"We hope that the U.S. and the E.U. will continue to work toward a solution that avoids the imposition of retaliatory tariffs," spokeswoman Emily York said. "Our bourbon brands are increasingly popular among consumers around the world, and that includes in the E.U. We will continue to make our case on both sides of the Atlantic because no one wins in a trade war where consumers, distillery workers, farmers, bartenders and waitstaff are among the innocent victims. Even so, we are making contingency plans to manage through all potential scenarios."
While stockpiling might work for whiskey giants, it won't help small craft distillers like the James E. Pepper Distillery in Lexington, which just started distilling again in December at the historic site.
Owner Amir Peay said his strategy for 2018, more than a year in the planning, was built around increasing exports to Europe.
And a 25 percent tariff "will have a big impact on a business like mine," Peay said.
"We’ve been exporting to Europe for four years; it's about 10 percent of our business. We had been planning for some time to make a major expansion into the European Union, which is the best market for growth for American whiskey. ... We brought on a new 700ml bottle, rearranged new distribution network and brought on a distribution network in Amsterdam."
Altogether, hundreds of thousands of dollars were invested, including bringing a bottling line to Lexington, he said.
He'd shipped precisely one 40-foot container of whiskey when the news of the pending tariff hit.
"Wham, it's a new reality for Europe," he said. "We’d either need to eat it and have our margins affected or pass it along to importers and distributors, who pass it along to bars, who pass to customers. So it ends up being exponential."
He'd been aiming to price his whiskey on the shelf at about 35 euros a bottle. Now, depending on how increases are take up the supply chain, he's looking at 45 euros per bottle, he said.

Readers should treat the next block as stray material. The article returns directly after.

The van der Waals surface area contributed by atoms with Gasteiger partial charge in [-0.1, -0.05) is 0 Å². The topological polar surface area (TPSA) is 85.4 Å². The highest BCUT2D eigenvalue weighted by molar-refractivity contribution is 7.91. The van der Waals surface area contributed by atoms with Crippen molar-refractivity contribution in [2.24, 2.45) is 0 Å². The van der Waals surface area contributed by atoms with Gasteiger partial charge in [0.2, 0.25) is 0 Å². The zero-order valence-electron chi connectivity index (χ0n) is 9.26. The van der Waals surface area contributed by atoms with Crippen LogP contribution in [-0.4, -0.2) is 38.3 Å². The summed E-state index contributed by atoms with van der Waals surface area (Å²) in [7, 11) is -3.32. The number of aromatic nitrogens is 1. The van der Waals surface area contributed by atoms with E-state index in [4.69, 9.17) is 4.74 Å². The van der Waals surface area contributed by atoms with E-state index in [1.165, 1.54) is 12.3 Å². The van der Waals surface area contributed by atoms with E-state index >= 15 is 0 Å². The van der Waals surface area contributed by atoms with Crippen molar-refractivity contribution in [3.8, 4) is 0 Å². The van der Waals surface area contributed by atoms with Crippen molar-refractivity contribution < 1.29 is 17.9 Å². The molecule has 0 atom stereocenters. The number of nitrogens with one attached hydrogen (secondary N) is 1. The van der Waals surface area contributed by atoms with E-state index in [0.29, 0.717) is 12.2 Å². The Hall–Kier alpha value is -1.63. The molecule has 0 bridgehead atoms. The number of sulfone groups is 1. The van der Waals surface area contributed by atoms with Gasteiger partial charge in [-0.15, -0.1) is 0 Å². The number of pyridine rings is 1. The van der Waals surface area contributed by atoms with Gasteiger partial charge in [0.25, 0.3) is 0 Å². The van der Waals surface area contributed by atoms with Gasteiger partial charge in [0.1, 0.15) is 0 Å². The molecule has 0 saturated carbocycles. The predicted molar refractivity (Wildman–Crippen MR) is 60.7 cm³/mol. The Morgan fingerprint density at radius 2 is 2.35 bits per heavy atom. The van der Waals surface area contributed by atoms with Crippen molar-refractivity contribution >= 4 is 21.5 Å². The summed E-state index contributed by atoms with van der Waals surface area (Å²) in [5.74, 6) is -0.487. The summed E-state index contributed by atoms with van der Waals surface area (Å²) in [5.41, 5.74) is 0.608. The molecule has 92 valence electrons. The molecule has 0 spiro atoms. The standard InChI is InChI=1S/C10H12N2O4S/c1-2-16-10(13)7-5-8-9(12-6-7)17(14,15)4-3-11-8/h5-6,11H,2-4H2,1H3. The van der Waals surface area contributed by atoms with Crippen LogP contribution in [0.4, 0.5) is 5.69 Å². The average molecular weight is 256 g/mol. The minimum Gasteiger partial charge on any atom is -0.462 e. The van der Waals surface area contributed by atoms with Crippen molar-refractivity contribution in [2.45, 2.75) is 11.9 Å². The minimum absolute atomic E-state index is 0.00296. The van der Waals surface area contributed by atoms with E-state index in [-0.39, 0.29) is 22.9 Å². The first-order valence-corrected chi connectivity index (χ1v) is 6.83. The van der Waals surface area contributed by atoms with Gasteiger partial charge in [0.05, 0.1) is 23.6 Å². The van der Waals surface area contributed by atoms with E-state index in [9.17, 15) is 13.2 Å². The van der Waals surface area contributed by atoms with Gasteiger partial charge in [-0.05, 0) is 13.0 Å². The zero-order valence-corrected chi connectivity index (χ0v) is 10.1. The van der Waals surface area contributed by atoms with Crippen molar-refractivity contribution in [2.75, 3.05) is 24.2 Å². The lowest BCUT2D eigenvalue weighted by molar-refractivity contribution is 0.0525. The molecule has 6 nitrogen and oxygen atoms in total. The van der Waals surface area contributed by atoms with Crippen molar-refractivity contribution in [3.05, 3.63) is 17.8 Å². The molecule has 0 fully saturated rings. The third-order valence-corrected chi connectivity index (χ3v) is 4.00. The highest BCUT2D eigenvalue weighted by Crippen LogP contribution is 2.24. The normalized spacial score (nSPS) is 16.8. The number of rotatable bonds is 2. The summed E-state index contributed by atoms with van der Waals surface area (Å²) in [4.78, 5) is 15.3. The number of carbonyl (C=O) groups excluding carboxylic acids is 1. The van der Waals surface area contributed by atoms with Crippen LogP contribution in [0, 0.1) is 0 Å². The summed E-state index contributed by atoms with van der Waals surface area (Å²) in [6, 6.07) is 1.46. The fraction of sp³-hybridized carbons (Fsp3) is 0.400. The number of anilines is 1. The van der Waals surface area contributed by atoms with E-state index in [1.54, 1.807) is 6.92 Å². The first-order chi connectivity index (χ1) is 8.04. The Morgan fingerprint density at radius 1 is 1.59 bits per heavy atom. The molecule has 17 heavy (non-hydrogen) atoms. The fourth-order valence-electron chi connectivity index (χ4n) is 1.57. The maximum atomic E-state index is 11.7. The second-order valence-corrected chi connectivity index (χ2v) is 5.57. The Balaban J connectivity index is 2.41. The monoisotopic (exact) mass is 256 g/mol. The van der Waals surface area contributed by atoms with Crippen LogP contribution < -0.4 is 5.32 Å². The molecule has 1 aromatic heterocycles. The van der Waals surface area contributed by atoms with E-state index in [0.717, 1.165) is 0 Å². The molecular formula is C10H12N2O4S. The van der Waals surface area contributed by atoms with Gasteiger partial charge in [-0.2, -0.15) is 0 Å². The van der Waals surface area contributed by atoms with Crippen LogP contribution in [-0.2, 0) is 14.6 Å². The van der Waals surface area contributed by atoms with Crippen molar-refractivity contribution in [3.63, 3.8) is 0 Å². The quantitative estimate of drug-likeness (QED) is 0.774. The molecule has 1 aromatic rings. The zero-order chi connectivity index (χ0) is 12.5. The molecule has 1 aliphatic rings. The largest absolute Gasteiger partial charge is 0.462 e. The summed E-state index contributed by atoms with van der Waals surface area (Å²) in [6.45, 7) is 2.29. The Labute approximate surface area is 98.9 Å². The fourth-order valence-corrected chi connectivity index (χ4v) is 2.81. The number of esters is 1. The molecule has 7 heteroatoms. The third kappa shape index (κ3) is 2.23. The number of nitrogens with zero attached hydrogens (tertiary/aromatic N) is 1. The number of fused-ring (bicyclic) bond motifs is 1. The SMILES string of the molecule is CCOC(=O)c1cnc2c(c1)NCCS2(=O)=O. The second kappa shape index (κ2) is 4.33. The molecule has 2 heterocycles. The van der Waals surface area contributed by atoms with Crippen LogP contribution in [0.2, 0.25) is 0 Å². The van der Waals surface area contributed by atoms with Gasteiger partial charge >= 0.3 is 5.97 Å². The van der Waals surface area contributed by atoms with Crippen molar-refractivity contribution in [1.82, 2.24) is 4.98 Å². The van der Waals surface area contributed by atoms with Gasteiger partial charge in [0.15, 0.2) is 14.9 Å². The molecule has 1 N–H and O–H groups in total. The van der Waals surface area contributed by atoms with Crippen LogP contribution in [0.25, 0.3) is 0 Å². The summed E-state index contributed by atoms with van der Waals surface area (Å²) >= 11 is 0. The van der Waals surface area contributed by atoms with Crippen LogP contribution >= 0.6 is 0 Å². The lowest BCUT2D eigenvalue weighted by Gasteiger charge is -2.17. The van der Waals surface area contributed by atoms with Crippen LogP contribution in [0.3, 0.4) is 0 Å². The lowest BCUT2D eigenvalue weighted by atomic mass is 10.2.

"Those kind of price swings really do affect consumer behavior," he said.
Shipping it ahead isn't really possible for him.
"Brown-Forman can afford to front-load their inventory pretty substantially. For a small independent whiskey business or distiller … to simply allocate all that capital into product that just sits there is non starter," Peay said. "So we’re going to suffer. ... What will I do with all that whiskey I’ve been putting away?"
For some Kentucky distillers, the answer is moot: Buffalo Trace (which produces premium brands such as Pappy Van Winkle, Eagle Rare and Elmer T. Lee) doesn't export, said Mark Brown, president and CEO of parent Sazerac, so don't expect the tariffs to make Weller suddenly easier to find.
"We believe that free trade is in the interest of all parties; as Wild Turkey is in its seeding phase in Europe, the duties on bourbon will not affect our growth plans for the brand nor the overall performance of the company," said spokesman Enrico Bocedi.
Whiskey expert and author Chuck Cowdery said that at least in the short term the impact on most big Kentucky distillers should be minimal.
"Bourbon isn’t soybeans. It isn’t a commodity," Cowdery said. "You can’t get your bourbon somewhere else. ... The prices are definitely going to go up, and those things always get passed along to the consumer. But if I want bourbon and have been paying 30 euros a bottle, is 40 euros going to stop me? Hard to say. Nobody knows. If you like bourbon, where else are you going to go?"
For many people, American whiskey is a luxury item, comparable to a prestigious car, albeit a more affordable status symbol.
"If I want a Mercedes, I can afford a $60,000 one as well as $50,000. And I’ll pay it," he said. "I’m not going to drink Spanish brandy because it’s cheaper than bourbon if I don’t like Spanish brandy. It’s an affordable luxury and it won’t break the bank."
In the end, today's tariffs could be just a blip in bourbon's boom unless things get much worse or the trade war lasts for a long time.
"Whatever’s coming out of the stills today won’t be available for sale until 2022 at the earliest, and things will be different by then, one way or the other," Cowdery said. "Politics aside, the U.S. wins when the markets are most open. "